Cameron and Sarkozy Redefine Anglo/French/American Relations with Defense Strategy

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Ben Cohen
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Last week, David Cameron and Nicolas Sarkozy signed a 50-year treaty on defence and security that sees the two nations having the joint use of aircraft carriers, a 10,000-strong joint expeditionary force and unprecedented levels of co-operation over nuclear missiles.

While I've been extremely critical of the Conservative governments cost cutting measure in Britain, I'm certainly not opposed to cuts in the country's ridiculous military budget, and the new alliance with the French is an effective way of reducing costs while building a closer relationship with our neighbors.

From an international relations perspective, Cameron's politics are far more reflective of traditional conservatism and a welcome break from the neo imperialist pro-America-at-all-costs Blairist ideology that has defined British politics over the past decade. Cameron understands the limits of American power and is seeking to build strategic alliances with partners around the globe. He has advocated closer economic relations with India and China and is seeking to to shift Britain's military commitments away from the Middle East.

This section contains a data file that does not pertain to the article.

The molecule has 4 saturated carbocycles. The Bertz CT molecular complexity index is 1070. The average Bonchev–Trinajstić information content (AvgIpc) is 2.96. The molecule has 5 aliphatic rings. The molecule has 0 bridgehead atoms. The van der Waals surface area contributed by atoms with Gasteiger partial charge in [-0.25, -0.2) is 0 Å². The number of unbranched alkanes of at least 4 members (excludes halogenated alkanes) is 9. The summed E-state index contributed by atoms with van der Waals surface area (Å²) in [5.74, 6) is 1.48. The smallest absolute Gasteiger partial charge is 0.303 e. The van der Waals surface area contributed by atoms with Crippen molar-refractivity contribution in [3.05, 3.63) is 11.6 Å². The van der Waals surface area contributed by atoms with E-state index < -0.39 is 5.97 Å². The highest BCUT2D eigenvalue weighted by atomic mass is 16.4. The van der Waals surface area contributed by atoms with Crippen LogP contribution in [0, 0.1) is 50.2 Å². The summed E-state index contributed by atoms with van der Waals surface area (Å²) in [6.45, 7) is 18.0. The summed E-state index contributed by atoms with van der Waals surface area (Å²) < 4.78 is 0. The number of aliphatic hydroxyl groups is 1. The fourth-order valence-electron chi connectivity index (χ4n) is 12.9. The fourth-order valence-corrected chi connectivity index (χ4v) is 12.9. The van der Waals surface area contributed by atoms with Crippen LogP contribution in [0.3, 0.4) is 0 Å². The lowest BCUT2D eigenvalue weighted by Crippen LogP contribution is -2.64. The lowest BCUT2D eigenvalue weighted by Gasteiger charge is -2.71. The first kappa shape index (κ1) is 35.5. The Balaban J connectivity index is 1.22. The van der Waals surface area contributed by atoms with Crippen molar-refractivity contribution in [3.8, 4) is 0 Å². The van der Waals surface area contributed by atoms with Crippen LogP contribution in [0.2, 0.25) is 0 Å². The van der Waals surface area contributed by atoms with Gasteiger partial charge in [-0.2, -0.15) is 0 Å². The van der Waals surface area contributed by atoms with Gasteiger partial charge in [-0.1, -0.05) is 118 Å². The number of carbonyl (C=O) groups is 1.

The military alliance with France is another move that puts British interests above American interests and Cameron should be applauded for this. His actions bear the marks of a realist, and while his domestic economic policy will most likely prove disastrous, his foreign policy instincts should keep Britain in good shape heading into the next decade.